Series A Recruiting
Recruiting has been almost impossibly hard over the past three years. It seems like I’ve seen at least an article a month about some sort of talent war. Many of these articles have erroneously focused on the talent war between big companies: Facebook poaching from Google; Google poaching from Linkedin; everyone poaching from VMware, etc. In addition to the general movement of talent, there were well publicized articles about ridiculous retention bonus as well. If you were a young company without unlimited means, these articles and the trends that they represented were depressing to say the least. The trends themselves have made recruiting and retaining talent even more important than in the past.
I call the focus of the articles “erroneous” because the real action and real talent war was not between big companies but between big companies and seed stage startups. With the the distinct rise in early stage over-capitalized startups, talented and entrepreneurial engineers had the choice to stay at (or go to) a large company and earn a great income or start their own company, earn a great income and own something substantial. The math here has been pretty simple:
- Starting a company = cofounder equity, salary, perks
- Joining an early seed company = early employee equity, nice salary, perks
- Joining an incumbent = nice salary, perks
I’m not a genius, but the first two options seem particularly nice, especially if exits are decently high. The influx of seed stage capital had shifted the power dynamics between established and new companies essentially leaving growth stage startups out in the cold.
The largest players, the Googles, Apples, Linkedins, etc continue to grow like mad and will always be growing and hiring like mad (if not those names, new names). The typical value proposition for companies like that has been stability. They provide great income and amazing perks. After a few years of experience and specialization, you could always choose to leave to join or start a startup. This notion is changing as well. Entrepreneurs without practical experience have received substantial funding (particularly in the consumer space) and the risk of starting a company and failing is further mitigated by silicon valley’s general acceptance of failure and the rash of aqui-hires. We’ll ignore that fact that many of these ideas, particularly the consumer and social ideas, have been really subpar.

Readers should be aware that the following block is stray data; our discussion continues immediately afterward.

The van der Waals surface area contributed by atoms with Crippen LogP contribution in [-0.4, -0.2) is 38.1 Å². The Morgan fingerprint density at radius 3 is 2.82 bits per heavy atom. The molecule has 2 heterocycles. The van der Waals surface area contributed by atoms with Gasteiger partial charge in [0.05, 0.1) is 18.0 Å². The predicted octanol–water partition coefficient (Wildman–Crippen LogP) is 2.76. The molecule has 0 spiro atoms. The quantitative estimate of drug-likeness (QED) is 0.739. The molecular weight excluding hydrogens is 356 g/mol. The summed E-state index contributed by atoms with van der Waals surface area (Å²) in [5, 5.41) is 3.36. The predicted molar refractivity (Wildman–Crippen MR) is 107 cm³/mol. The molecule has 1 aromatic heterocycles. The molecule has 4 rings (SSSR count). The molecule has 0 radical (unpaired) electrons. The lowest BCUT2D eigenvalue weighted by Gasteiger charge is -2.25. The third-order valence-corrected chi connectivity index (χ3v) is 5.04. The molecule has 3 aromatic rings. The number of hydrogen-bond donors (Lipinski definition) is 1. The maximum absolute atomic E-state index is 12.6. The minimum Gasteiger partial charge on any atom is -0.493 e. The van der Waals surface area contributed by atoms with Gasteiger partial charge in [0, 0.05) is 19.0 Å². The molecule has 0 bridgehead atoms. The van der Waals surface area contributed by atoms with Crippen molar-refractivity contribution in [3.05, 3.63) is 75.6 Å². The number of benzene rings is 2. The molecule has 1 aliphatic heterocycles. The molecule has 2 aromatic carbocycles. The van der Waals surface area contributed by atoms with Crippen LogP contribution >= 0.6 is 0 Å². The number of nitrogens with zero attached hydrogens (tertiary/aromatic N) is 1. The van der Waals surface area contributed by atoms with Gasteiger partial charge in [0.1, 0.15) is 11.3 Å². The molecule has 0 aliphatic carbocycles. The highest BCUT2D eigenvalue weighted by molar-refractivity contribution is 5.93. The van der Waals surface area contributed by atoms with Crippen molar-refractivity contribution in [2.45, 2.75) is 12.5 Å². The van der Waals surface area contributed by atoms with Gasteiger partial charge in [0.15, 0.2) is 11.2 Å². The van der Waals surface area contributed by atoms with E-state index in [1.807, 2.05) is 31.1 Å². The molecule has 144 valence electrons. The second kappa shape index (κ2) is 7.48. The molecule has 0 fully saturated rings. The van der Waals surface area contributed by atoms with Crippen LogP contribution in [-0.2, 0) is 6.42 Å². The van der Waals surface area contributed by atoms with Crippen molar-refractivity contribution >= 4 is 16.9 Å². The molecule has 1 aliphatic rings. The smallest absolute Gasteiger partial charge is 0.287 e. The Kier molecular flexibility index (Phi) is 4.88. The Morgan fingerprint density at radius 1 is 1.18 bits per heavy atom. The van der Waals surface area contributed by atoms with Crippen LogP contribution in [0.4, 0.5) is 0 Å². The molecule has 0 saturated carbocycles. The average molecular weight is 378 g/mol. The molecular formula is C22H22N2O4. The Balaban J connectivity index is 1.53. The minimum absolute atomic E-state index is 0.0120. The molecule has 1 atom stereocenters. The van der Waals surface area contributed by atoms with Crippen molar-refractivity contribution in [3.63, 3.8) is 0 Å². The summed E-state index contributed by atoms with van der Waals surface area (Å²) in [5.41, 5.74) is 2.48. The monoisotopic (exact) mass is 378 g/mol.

I don’t pretend to know exactly what caused the rush in seed stage investing. I would imagine that like every trend, that a few astute investors (Dixon, Sacca, etc) started and eventually the hoards followed. I am excited (in a selfish way) to see the decline of many of these early stage companies. Like any darwinian process, many of these companies won’t make it past this impending bottle neck, it will be survival of the fittest and they’re simply of a weaker stock. Here’s what I think will happen in the coming months:
- I think we’ll see a correction in the number of early stage companies that get substantial funding. It’s dirt cheap to prove a simple hypothesis, investors know this and should push for small rounds.
- An ideological regression towards the mean. Even with recent successes there is still a limited number of billion dollar companies formed each year. Venture math relies on this and investors will eventually come back to these principles.
- Startups will fail. The best (or best connected) will experience soft landings at large companies. I think we’ll see these landings getting less soft as time goes on and the market adjusts to the number of failing companies.
- The failures will present a recruiting opportunity for medium/large companies with traction. There are a bunch of medium size companies with real business models and real growth potential who should benefit significantly from these failing companies.
- I don’t think salaries will be depressed but I think the growth in salaries will return towards more historical averages.
If you’re a recruiter or founder building your company you should start to position yourself to take advantage of these impending failures. You’d be silly not to.